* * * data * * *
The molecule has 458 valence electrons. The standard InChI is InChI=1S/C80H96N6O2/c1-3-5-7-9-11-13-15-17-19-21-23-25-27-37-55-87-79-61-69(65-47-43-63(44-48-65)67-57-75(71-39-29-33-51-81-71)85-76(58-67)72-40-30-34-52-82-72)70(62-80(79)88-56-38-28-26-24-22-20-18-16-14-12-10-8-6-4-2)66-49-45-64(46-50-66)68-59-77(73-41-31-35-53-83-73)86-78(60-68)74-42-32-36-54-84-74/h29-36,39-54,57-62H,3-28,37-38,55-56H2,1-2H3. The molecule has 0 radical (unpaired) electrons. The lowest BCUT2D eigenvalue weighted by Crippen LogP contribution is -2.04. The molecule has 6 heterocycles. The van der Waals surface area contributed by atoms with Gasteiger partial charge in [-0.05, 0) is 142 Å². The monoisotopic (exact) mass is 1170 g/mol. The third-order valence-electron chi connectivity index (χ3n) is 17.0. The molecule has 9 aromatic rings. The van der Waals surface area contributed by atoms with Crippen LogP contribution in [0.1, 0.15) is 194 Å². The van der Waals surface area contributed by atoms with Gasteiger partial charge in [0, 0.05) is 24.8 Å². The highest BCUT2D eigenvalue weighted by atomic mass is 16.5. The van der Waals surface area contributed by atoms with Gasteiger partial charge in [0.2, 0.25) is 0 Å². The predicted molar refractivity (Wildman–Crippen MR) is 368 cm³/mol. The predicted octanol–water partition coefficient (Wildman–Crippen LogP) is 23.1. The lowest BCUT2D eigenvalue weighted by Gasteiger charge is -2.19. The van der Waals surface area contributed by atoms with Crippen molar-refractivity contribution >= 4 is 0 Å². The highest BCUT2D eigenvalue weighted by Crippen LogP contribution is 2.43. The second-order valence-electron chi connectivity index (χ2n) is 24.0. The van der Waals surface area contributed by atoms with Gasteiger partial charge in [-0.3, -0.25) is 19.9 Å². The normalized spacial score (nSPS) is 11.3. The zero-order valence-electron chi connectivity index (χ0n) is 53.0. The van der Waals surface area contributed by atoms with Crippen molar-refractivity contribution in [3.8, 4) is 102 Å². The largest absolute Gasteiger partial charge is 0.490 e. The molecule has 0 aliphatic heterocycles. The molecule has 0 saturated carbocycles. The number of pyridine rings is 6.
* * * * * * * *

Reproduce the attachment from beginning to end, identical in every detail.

The molecule has 458 valence electrons. The standard InChI is InChI=1S/C80H96N6O2/c1-3-5-7-9-11-13-15-17-19-21-23-25-27-37-55-87-79-61-69(65-47-43-63(44-48-65)67-57-75(71-39-29-33-51-81-71)85-76(58-67)72-40-30-34-52-82-72)70(62-80(79)88-56-38-28-26-24-22-20-18-16-14-12-10-8-6-4-2)66-49-45-64(46-50-66)68-59-77(73-41-31-35-53-83-73)86-78(60-68)74-42-32-36-54-84-74/h29-36,39-54,57-62H,3-28,37-38,55-56H2,1-2H3. The molecule has 0 radical (unpaired) electrons. The lowest BCUT2D eigenvalue weighted by Crippen LogP contribution is -2.04. The molecule has 6 heterocycles. The van der Waals surface area contributed by atoms with Gasteiger partial charge in [-0.05, 0) is 142 Å². The monoisotopic (exact) mass is 1170 g/mol. The third-order valence-electron chi connectivity index (χ3n) is 17.0. The molecule has 9 aromatic rings. The van der Waals surface area contributed by atoms with Crippen LogP contribution in [0.1, 0.15) is 194 Å². The van der Waals surface area contributed by atoms with Gasteiger partial charge in [0, 0.05) is 24.8 Å². The highest BCUT2D eigenvalue weighted by atomic mass is 16.5. The van der Waals surface area contributed by atoms with Gasteiger partial charge in [0.2, 0.25) is 0 Å². The predicted molar refractivity (Wildman–Crippen MR) is 368 cm³/mol. The predicted octanol–water partition coefficient (Wildman–Crippen LogP) is 23.1. The lowest BCUT2D eigenvalue weighted by Gasteiger charge is -2.19. The van der Waals surface area contributed by atoms with Crippen molar-refractivity contribution >= 4 is 0 Å². The highest BCUT2D eigenvalue weighted by Crippen LogP contribution is 2.43. The second-order valence-electron chi connectivity index (χ2n) is 24.0. The van der Waals surface area contributed by atoms with Gasteiger partial charge in [-0.3, -0.25) is 19.9 Å². The normalized spacial score (nSPS) is 11.3. The zero-order valence-electron chi connectivity index (χ0n) is 53.0. The van der Waals surface area contributed by atoms with Crippen molar-refractivity contribution in [3.8, 4) is 102 Å². The largest absolute Gasteiger partial charge is 0.490 e. The molecule has 0 aliphatic heterocycles. The molecule has 0 saturated carbocycles. The number of pyridine rings is 6.